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Bill Amberg has united his passion for all things leather and opened a neat little NoLIta shop. In the seventies, Amberg was known for the streamlined leather-and-aluminum chairs that were ubiquitous in UK airports, but this English lover of hides has branched out, so now one can prattle on about his handsome briefcases that get better with age, handbags that go from serious to smashing, ever-so-luxe luggage, and wallets in bright shades. (From $130 for a wallet to $500 for a St-Tropez tote to $900 for an oversize computer bag.)
BILL AMBERG/230 Elizabeth Street/ 212-625-8556
These cheery Euro-bathers are a sophisticated twist on the standard kid-friendly animal washcloth. They’re the bright idea of Sylvia Louagie, a fashion designer with a thing for hands, and though John Derian found them at a gift fair in Paris, they’re hand-made in Belgium ($10 each).
JOHN DERIAN COMPANY/6 East 2nd Street/212-677-3917
Photographed by Joe Scafuro
Folle, a venerable Danish manufacturer of staples, thinks the stapler reached its apogee in 1946 – an opinion that’s a tad self-serving, perhaps, since that happened to be the year the company introduced its very first one. Folle has been producing its steel classic ever since, and now it’s revved up with baked-on colors. Happily, this desktop essential’s bottle-opening capabilities (a relic from the pre-screw-top forties) has been left intact ($45; also in red).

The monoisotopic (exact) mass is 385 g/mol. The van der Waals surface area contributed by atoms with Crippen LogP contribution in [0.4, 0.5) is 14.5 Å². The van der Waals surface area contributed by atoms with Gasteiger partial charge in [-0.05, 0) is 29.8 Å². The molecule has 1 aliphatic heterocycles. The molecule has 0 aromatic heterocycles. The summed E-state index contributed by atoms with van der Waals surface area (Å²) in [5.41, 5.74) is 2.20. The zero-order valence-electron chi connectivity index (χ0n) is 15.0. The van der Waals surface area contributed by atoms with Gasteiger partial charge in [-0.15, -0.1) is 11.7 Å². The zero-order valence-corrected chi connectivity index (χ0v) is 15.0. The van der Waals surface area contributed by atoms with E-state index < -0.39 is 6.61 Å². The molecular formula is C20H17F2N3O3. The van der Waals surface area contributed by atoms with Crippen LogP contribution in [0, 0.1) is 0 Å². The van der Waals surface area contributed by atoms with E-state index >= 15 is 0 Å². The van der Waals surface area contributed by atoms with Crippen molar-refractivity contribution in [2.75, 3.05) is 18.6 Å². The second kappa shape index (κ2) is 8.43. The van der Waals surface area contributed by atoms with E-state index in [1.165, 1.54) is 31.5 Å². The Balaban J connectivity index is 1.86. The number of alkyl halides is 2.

MXYPLYZYK/125 Greenwich Avenue/212-989-4300
A Piece of the Rockwell Group
If the name David Rockwell seems to pop up everywhere, it’s not surprising. David and his Rockwell Group have created the dramatic interiors for Nobu, Vong, the Monkey Bar, and Payard, and more recently the dining concourse at Grand Central. But now you don’t have to own a restaurant to possess a Rockwell. Like Michael Graves and Philippe Starck before him, this popular architect has come up with a line of products for the home, starting with Ricky and Little Ricky. These wall sconces were originally designed for the Away Spa at the W Hotel, and they can be hung vertically or horizontally. A pivoting diffuser lens modifies the direction of the light. Among the tempting options are laminated glass with gingko leaves, frosted seeded glass, white-opal acrylic, a color-block pattern, and – our favorite – polished stainless steel with amber mica ($485 shown; others from $340 to $590).
CREATIVE LIGHTING/223 Court Street, Brooklyn/718-935-0393
GL LITES ON LTD./1675 Third Avenue, at 93rd Street/212-534-6363
THE LIGHTING CENTER LTD./240 East 59th Street/212-888-8388